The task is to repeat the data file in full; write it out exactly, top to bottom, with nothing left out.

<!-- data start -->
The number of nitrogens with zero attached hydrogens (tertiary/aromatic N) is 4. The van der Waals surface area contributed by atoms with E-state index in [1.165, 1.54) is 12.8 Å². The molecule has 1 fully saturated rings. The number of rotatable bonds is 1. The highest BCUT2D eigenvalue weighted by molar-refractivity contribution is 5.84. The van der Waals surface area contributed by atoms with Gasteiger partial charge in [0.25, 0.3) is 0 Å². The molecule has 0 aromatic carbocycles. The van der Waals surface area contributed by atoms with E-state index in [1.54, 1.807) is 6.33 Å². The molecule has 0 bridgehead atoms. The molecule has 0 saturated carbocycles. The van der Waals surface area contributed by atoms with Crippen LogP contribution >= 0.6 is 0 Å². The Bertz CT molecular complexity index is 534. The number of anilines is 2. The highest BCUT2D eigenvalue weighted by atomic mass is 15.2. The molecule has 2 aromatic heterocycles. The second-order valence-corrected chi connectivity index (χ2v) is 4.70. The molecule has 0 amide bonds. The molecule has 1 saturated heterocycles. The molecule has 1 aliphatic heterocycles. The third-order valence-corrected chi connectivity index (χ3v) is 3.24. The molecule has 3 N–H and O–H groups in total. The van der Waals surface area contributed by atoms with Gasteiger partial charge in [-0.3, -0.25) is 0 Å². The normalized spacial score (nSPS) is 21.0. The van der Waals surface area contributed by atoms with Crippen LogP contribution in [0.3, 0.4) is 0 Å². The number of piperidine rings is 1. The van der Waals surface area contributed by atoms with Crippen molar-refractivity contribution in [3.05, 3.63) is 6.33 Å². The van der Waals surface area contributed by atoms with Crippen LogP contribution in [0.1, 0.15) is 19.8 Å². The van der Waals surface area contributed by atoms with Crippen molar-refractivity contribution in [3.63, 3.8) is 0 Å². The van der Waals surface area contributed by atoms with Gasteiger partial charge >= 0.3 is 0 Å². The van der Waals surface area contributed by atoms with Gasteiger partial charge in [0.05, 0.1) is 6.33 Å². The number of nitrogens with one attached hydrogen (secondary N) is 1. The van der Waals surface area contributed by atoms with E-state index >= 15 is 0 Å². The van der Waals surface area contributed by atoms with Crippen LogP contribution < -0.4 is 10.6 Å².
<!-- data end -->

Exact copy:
The number of nitrogens with zero attached hydrogens (tertiary/aromatic N) is 4. The van der Waals surface area contributed by atoms with E-state index in [1.165, 1.54) is 12.8 Å². The molecule has 1 fully saturated rings. The number of rotatable bonds is 1. The highest BCUT2D eigenvalue weighted by molar-refractivity contribution is 5.84. The van der Waals surface area contributed by atoms with Gasteiger partial charge in [0.25, 0.3) is 0 Å². The molecule has 0 aromatic carbocycles. The van der Waals surface area contributed by atoms with E-state index in [1.54, 1.807) is 6.33 Å². The molecule has 0 bridgehead atoms. The molecule has 0 saturated carbocycles. The van der Waals surface area contributed by atoms with Crippen LogP contribution >= 0.6 is 0 Å². The Bertz CT molecular complexity index is 534. The number of anilines is 2. The highest BCUT2D eigenvalue weighted by atomic mass is 15.2. The molecule has 2 aromatic heterocycles. The second-order valence-corrected chi connectivity index (χ2v) is 4.70. The molecule has 0 amide bonds. The molecule has 1 saturated heterocycles. The molecule has 1 aliphatic heterocycles. The third-order valence-corrected chi connectivity index (χ3v) is 3.24. The molecule has 3 N–H and O–H groups in total. The van der Waals surface area contributed by atoms with Gasteiger partial charge in [-0.3, -0.25) is 0 Å². The normalized spacial score (nSPS) is 21.0. The van der Waals surface area contributed by atoms with Crippen LogP contribution in [0.3, 0.4) is 0 Å². The number of piperidine rings is 1. The van der Waals surface area contributed by atoms with Crippen molar-refractivity contribution in [3.05, 3.63) is 6.33 Å². The van der Waals surface area contributed by atoms with Crippen LogP contribution in [0.1, 0.15) is 19.8 Å². The van der Waals surface area contributed by atoms with Crippen molar-refractivity contribution in [3.63, 3.8) is 0 Å². The van der Waals surface area contributed by atoms with Gasteiger partial charge >= 0.3 is 0 Å². The van der Waals surface area contributed by atoms with Gasteiger partial charge in [0.05, 0.1) is 6.33 Å². The number of nitrogens with one attached hydrogen (secondary N) is 1. The van der Waals surface area contributed by atoms with E-state index >= 15 is 0 Å². The van der Waals surface area contributed by atoms with Crippen LogP contribution < -0.4 is 10.6 Å².